Frankie: That was a big one for me too because I hated school.
Mike:Stink covers it all because it has that and “Goddamn Job,” school and jobs, the thing you’re in now and the thing that’s waiting for you on the other side. Was this on the sly with your parents?
Patrick: They didn’t know about that.
Frankie: They wouldn’t have been down with either of these lyrics.
Patrick: Probably didn’t turn it up too loud where they could hear it.

Mike: I was thinking of other bands with brothers or cousins and the historical record is not kind. The Beach Boys were a great band, but that’s a dysfunctional family. The Kinks were a great band, but those guys hated each other. I’m not an Oasis fan, but they fit the pattern of brother bands that don’t get along.
Frankie: Everly Brothers. Bee Gees.
Patrick Mangan:Jackson 5.
Mike: Exactly my point. These are accomplished acts to varying degrees, but other than the Osmonds, there aren’t a lot of sustained bands with family members that get along. The Clean pull it off, but the Kilgour brothers live on different continents—one brother lives in New Zealand and the other lives in New York. You guys live in the same apartment.
Patrick: We’re around each other all the time.
Mike: You’re around each other all the time and you’ve been in bands together for how long?
Patrick: Since we were kids.
Frankie: It’s because we love music.
Patrick: We haven’t totally matured. I act like a kid still but we’ve grown up a lot. We’ve communicated when there’s a major problem. Frankie’s about resolving things and I’m kind of a hothead and I need my space, but we never cross the boundaries. We’re a team.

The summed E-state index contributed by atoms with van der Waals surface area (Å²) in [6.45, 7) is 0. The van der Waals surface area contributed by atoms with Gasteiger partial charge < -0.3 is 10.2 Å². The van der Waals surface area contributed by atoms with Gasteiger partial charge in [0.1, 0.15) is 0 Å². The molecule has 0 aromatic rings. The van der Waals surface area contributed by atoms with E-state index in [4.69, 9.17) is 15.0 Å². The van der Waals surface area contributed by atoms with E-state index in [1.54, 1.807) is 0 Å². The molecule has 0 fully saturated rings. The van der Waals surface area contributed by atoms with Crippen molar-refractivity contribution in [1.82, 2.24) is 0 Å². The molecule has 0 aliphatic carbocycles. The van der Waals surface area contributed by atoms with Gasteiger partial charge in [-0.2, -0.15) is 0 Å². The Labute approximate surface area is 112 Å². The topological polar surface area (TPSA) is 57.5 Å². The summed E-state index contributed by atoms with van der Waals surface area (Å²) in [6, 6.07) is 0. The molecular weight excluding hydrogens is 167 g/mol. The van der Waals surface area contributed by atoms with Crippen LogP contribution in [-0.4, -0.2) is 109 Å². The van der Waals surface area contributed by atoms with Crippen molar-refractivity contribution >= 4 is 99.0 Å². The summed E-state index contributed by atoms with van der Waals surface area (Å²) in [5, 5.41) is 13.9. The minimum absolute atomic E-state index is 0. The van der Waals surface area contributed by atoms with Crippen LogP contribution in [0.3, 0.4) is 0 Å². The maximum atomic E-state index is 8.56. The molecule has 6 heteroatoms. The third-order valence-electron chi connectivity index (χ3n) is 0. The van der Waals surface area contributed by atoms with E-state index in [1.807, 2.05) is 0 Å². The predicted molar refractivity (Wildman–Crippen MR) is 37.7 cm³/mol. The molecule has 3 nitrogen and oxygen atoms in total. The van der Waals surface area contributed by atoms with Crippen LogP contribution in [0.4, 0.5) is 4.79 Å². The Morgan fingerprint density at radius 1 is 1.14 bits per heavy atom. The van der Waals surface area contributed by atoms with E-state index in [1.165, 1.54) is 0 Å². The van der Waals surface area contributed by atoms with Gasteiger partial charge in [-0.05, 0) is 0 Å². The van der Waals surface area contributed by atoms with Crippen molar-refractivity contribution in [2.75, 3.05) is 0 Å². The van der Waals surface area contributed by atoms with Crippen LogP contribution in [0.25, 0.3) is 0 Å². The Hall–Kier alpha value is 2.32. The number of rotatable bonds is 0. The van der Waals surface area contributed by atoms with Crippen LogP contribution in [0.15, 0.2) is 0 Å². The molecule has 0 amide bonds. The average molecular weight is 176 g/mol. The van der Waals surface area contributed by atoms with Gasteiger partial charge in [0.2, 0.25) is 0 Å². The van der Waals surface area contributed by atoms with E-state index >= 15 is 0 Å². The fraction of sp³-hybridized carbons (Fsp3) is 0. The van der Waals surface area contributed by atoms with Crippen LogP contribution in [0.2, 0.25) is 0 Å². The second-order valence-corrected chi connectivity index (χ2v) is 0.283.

Patrick Mangan: Might be because you were raised a certain way. I remember you guys talking about your uncle, my grandpa, saying, “My sons could pummel each other all day long.” They fought all the time, but when dinner time rolled around you were all going to sit at the same table and you were going to talk to each other. There was no being silent about it. You’re passing the food and you’re talking.
Frankie: We fight all the time but we talk.
Patrick: Sometimes people will think we’re fighting but we’re not.
Frankie: They’re like, “Are the O’Malleys angry?” This is just how we communicate with each other. We’ll go from everything’s cool to, like today when I lost my keys, I was like a different person. Patrick’s like, “Dude, relax,” and I’m like, “What are you looking at me like that for?”
Mike: Do you hide the keys on him once in awhile to test him?
Frankie: No one ever wants to do this. You want to avoid me being freaked out because it’s a short trip and it’s not fun when you get there and it’s annoying. We fight about everything, family band or non-family band. Look at the Ramones. Those guys weren’t real brothers.
Mike: Yeah, but I think with the family ties there’s a different depth there.
Patrick: We trust each other.
Frankie: There’s no one I’d rather have listen to a song I just wrote than Patrick.
Mike: Do you feel like a lot of encouragement from the rest of your family or a lot of questions?
Frankie: Oh, no. It’s “Go Safes.”
Patrick: We’re lucky.
Mike: Do you know a Genesis record called And Then There Were Three? They started as a five-piece band. Then Peter Gabriel left. Then Steve Hackett left. Then there was just the trio remaining.
Frankie: Then they got really popular.

Mike: Is that going to happen with you guys? There used to be four O’Malley brothers in the band. Then three. Now it’s the two of you. Is it going to stay at two?
Frankie: If anything, we’d be adding more.
Patrick: And possibly even more family. There are a lot of talented people. Patrick’s brothers and sister are talented and so are our nieces and nephews.
Mike: Have you ever played with your dad?
Frankie: He plays saxophone on Well, Well, Well and he plays on the new album.
Mike: Is that your dad’s main instrument, saxophone?
Frankie: Yeah, saxophone and accordion. He plays the flute, too, and the guitar.
Mike: I know your brothers play music, but what about your sisters?
Frankie: My sister Eileen played guitar for a little while, but she didn’t stay with it.